FCC club lunch with Murong Xuecun
Speaker: Murong Xuecun
Topic: Absurdities of China’s censorship system
Celebrated for his darkly funny novels of contemporary urban Chinese life, Murong Xuecun had prepared to use the occasion of receiving the People’s Literature Prize in China to make a speech calling for a more relaxed approach to literary censorship. But just as he ascended the platform, he was abruptly barred from speaking. His speech on censorship had itself been censored.
At this lunch, Murong will deliver for the first time his acceptance speech, where describes the absurdities of China’s censorship system. He will make a reasoned but passionate call for greater freedom of expression for writers.
In 2002, when his novel, Leave Me Alone: A Novel of Chengdu, took China by storm, Murong gave up his job and devoted himself to writing full time. His latest non-fiction work, The Missing Ingredient, for which he was awarded the 2010 People’s Literature (special achievement) Prize, describes his experience of going undercover to bust an illegal pyramid sales scheme.
After graduating from Beijing’s University of Political Science and Law, Murong had a brief stint in the corporate world before starting to write in 2001.
Writer Murong Xuecun prepared these remarks on censorship as an acceptance speech for a Chinese literary prize. But, as he approached the platform, he was abruptly barred from speaking. He delivered this version of the talk at Hong Kong’s Foreign Correspondents Club on February 22, 2011.
If I am not mistaken, the People’s Literature magazine “special action award” was not bestowed for my literary achievement, but for my courage. This is an unusual honour for me as a writer. It’s a bit like praising a football player for being a good street fighter. I feel embarrassed because I am not a brave person. Genuine bravery for a writer is not about jousting with a pyramid scam gang. It is about calmly speaking the truth when everyone else is silenced, when the truth cannot be expressed; it is about speaking out with a different voice, risking the wrath of the state and offending everyone, for the sake of the truth, and the writer’s conscience.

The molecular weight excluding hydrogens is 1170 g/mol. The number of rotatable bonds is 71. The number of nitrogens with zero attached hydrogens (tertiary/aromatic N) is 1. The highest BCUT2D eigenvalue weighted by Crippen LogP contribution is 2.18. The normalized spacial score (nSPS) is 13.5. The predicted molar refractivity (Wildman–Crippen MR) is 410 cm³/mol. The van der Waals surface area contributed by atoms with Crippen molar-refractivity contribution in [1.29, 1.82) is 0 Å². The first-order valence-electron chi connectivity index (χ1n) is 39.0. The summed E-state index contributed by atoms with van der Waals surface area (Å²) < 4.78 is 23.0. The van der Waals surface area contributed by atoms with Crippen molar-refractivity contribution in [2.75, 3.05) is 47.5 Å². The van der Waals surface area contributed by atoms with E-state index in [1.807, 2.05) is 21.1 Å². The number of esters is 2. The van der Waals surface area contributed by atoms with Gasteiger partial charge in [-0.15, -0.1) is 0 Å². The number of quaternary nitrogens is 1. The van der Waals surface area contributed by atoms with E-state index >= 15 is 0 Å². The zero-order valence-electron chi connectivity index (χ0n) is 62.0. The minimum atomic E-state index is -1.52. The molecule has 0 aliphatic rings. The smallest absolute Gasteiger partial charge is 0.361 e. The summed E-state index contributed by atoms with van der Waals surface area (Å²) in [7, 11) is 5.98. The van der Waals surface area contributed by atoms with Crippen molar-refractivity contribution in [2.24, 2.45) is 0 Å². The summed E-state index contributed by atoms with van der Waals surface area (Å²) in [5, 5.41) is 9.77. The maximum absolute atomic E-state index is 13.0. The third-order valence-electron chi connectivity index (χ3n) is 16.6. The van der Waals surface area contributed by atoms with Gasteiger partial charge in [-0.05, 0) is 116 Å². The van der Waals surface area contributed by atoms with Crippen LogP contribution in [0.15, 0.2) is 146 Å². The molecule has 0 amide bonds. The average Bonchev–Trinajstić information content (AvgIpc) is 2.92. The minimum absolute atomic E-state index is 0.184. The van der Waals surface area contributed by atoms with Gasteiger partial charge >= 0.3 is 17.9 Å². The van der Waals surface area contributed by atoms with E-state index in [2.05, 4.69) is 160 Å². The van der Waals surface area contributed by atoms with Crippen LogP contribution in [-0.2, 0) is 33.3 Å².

When I exposed a pyramid scheme, I just did what any citizen should do: I reported a crime. This was far from being a real act of courage, and in my view was equally far from deserving any prize. Actually, I am a coward. I say only what is safe to say, and I criticise only what is permissible to criticise.
I finished this book some time ago, and the most important reason for the delay in its publication was that I came up against a rather peculiar editor. Over the course of two months, he and I had some very interesting verbal duels. I smashed a cup on the floor, I spoke a few strong words to him. I furiously punched the wall at home, but finally I capitulated. This editor is a cautious person. Whatever the circumstances, the first thing he thinks of is safety. In his view, it would have been preferable not to publish my book at all; this would be the safest way. Even if he was forced to publish it, he told me it was best to avoid talking about anything real, because anything real entails risk. If I couldn’t avoid touching on a few truths, then I should be sure not to express any opinions about them. The moment I had opinions, I became a danger. I disagreed with him, but, I know he is not the only one to hold this view.
My new book tells the story of my time spent undercover inside an illegal pyramid sales organisation. The gang running the scam had a saying: ‘If you invest 3,800 RMB within two years you will make five million RMB.’ In response to this, I wrote the following:
I quickly calculated that our local network had nearly 200 people. If each one earned five million RMB, then that was nearly ten billion RMB, so the turnover was close to that of a province-leve